So, I retraced my steps to Long Beach Brook and hiked up and down the eastern side of the brook trying to find the trail. I walked all the way down to the beach and still no trail. I could not spot anything that even looked like a trail, and there were definitely no white blazes to follow. I even hiked up the beach a ways thinking that maybe the trail could be spotted from there. Still nothing.
From the map I could see that the trail ran pretty much parallel to the beach. If nothing else, I could climb over the bluff from the beach and intersect the trail. This is where I experienced my first little bit of “trail magic”. As I was mentally preparing myself to start bushwhacking I caught movement out of the corner of my eye. Thinking it was another hiker, I turned to face the bluff and there stood one of the biggest buck deer I had ever seen. We stared at each other for a couple of seconds and then he whirled and bounded up what was visibly a trail of some sort. Without really even thinking about it I started following this trail. It wasn’t even a 2 minute hike before this game trail intersected the Footpath. I was very happy to see white blazes again, and very grateful to the deer for nudging me in the direction of the trail.
Long Beach to Seely Beach
DISTANCE: 3.8km (approx)
This part of the Footpath is relatively flat with some spectacular views. Once you reach Seely Brook, cross the brook and continue up the beach where you will see a campsite set back in a clearing just above the beach. The beach here stretches out in both directions almost as far as the eye can see.
When I arrived here it was a cloudless, sunny sky and there was not a sound other than that of waves breaking on the beach. What an awesome feeling of solitude. I was all alone, but yet it felt so peaceful. The silence was so loud you could almost hear it. I try to describe it, but really, other than being there, there is no way to understand the feeling.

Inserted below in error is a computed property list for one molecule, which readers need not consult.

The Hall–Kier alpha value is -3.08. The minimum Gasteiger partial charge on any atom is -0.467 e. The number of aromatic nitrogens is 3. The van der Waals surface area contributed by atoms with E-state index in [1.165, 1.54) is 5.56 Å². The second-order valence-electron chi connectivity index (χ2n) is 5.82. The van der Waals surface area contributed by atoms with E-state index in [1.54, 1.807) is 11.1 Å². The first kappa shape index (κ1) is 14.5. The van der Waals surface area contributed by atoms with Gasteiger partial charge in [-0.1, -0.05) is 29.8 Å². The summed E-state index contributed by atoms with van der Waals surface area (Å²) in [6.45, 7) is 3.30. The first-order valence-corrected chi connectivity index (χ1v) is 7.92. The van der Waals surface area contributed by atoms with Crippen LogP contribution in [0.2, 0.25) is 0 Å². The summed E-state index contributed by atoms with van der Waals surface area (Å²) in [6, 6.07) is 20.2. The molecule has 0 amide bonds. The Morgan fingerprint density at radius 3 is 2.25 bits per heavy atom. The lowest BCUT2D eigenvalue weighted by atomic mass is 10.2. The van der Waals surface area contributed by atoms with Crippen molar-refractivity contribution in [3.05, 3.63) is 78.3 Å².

After passing the campsite, continue along the beach to where the trail ascends up the cliffs.
Seely Beach to Cradle Brook
DISTANCE: 4.3km (approx)
So far the trail had been pretty easy. There were a few climbs and some navigation problems, but nothing too crazy. This is where the hike started to get serious. From Seely Beach the trail started straight up a cliff, and I do mean straight up. This ascent was aided by 2 cables with 4×4’s strung between them to help get a foothold. From here to Cradle Brook the uphills make you want to puke and the downhills make you want plastic knee replacements.
When you do finally descend to Cradle Brook go up the brook a short distance, cross the brook, and the trail continues from here.
Cradle Brook to Little Salmon River
DISTANCE: 5.2km (approx)
This leg of the trail is more of the same, although the ups and downs are not quite as long as the previous section. When you arrive at Little Salmon River, walk up river and you will see a sign across the river on the eastern side. This is where I crossed the river, but not without getting both feet good and wet. It might be a good idea to use water shoes or sandles so that you can keep the boots dry. It really depends on how high the river is.
Once I reached the eastern side of the river, I again found it hard to find the trail. After wandering up and down for a bit, I was able to find it. Go through the brush about 100m in the direction of the sign that you can first see before crossing the river. There are a set of makeshift steps here that go up. It is only a short hike to where the Eastern Section of the footpath intersects the Dustin Brook access trail, which is blazed in yellow rather than white. There is a campsite here, and one about 2 minutes up the access trail on Dustin Brook itself.
At this point I was pretty beat. I had hiked the entire western section of the Footpath in the first day. For some reason I was expecting some kind of a paradise-like campsite when I reached Little Salmon River. The first site was in the forest itself under a canopy of pine. It seemed awful dark and dreary, and I was pretty sure that the trees were going to come alive after dark and eat my soul. The second site was a little better. Just a short ways up the Dustin Brook access trail, it was surrounded by mountains in a small clearing on the shore of Dustin Brook.
I was again struck by how alone I was, although now it didn’t feel so peaceful. I was suddenly plagued with doubts and wondering what the fuck had possessed me to want to do this by myself in the first place. Whatever the answer to that question was, there wasn’t a whole lot I could do about it now. It was 18km in one direction and at least 23 in the other and I was hitting the wall. My feet were already growing massive blisters, my good knee had suddenly become my bad knee, and every muscle hurt. All I wanted to do was get some food into my system, and then crawl into my sleeping bag and feel sorry for myself.